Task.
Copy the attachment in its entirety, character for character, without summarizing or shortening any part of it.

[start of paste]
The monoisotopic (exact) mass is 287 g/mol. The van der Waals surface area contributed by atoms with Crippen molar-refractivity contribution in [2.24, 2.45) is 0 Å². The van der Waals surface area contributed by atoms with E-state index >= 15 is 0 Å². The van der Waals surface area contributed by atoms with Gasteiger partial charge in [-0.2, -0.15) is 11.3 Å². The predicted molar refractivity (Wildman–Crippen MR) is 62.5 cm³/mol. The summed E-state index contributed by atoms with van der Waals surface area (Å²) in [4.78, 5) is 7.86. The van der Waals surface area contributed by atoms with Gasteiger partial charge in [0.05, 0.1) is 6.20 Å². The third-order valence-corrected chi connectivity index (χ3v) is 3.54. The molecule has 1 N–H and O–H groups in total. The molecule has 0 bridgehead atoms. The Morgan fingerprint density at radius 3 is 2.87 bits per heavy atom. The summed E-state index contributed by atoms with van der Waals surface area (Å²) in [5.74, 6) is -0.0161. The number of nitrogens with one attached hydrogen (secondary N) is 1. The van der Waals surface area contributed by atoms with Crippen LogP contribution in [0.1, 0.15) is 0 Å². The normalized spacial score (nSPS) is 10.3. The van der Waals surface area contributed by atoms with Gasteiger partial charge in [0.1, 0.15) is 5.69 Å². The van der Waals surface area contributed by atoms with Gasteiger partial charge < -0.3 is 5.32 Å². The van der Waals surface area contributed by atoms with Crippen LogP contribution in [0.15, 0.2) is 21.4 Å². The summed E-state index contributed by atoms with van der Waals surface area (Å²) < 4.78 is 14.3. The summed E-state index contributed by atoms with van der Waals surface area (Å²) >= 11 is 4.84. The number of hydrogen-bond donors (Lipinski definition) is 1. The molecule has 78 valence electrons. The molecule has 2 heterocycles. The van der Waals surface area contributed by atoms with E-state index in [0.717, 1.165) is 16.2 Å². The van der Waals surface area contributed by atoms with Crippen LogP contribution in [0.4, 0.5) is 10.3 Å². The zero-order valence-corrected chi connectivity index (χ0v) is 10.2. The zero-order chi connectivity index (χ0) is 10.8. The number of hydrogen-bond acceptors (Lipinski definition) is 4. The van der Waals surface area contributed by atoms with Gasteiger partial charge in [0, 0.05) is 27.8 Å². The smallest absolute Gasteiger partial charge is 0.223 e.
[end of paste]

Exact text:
The monoisotopic (exact) mass is 287 g/mol. The van der Waals surface area contributed by atoms with Crippen molar-refractivity contribution in [2.24, 2.45) is 0 Å². The van der Waals surface area contributed by atoms with E-state index >= 15 is 0 Å². The van der Waals surface area contributed by atoms with Gasteiger partial charge in [-0.2, -0.15) is 11.3 Å². The predicted molar refractivity (Wildman–Crippen MR) is 62.5 cm³/mol. The summed E-state index contributed by atoms with van der Waals surface area (Å²) in [4.78, 5) is 7.86. The van der Waals surface area contributed by atoms with Gasteiger partial charge in [0.05, 0.1) is 6.20 Å². The third-order valence-corrected chi connectivity index (χ3v) is 3.54. The molecule has 1 N–H and O–H groups in total. The molecule has 0 bridgehead atoms. The Morgan fingerprint density at radius 3 is 2.87 bits per heavy atom. The summed E-state index contributed by atoms with van der Waals surface area (Å²) in [5.74, 6) is -0.0161. The number of nitrogens with one attached hydrogen (secondary N) is 1. The van der Waals surface area contributed by atoms with Crippen LogP contribution in [0.1, 0.15) is 0 Å². The normalized spacial score (nSPS) is 10.3. The van der Waals surface area contributed by atoms with Gasteiger partial charge in [0.1, 0.15) is 5.69 Å². The van der Waals surface area contributed by atoms with Gasteiger partial charge < -0.3 is 5.32 Å². The van der Waals surface area contributed by atoms with Crippen LogP contribution in [0.15, 0.2) is 21.4 Å². The summed E-state index contributed by atoms with van der Waals surface area (Å²) < 4.78 is 14.3. The summed E-state index contributed by atoms with van der Waals surface area (Å²) >= 11 is 4.84. The number of hydrogen-bond donors (Lipinski definition) is 1. The molecule has 78 valence electrons. The molecule has 2 heterocycles. The van der Waals surface area contributed by atoms with E-state index in [0.717, 1.165) is 16.2 Å². The van der Waals surface area contributed by atoms with Crippen LogP contribution in [0.4, 0.5) is 10.3 Å². The zero-order valence-corrected chi connectivity index (χ0v) is 10.2. The zero-order chi connectivity index (χ0) is 10.8. The number of hydrogen-bond acceptors (Lipinski definition) is 4. The van der Waals surface area contributed by atoms with Gasteiger partial charge in [0, 0.05) is 27.8 Å². The smallest absolute Gasteiger partial charge is 0.223 e.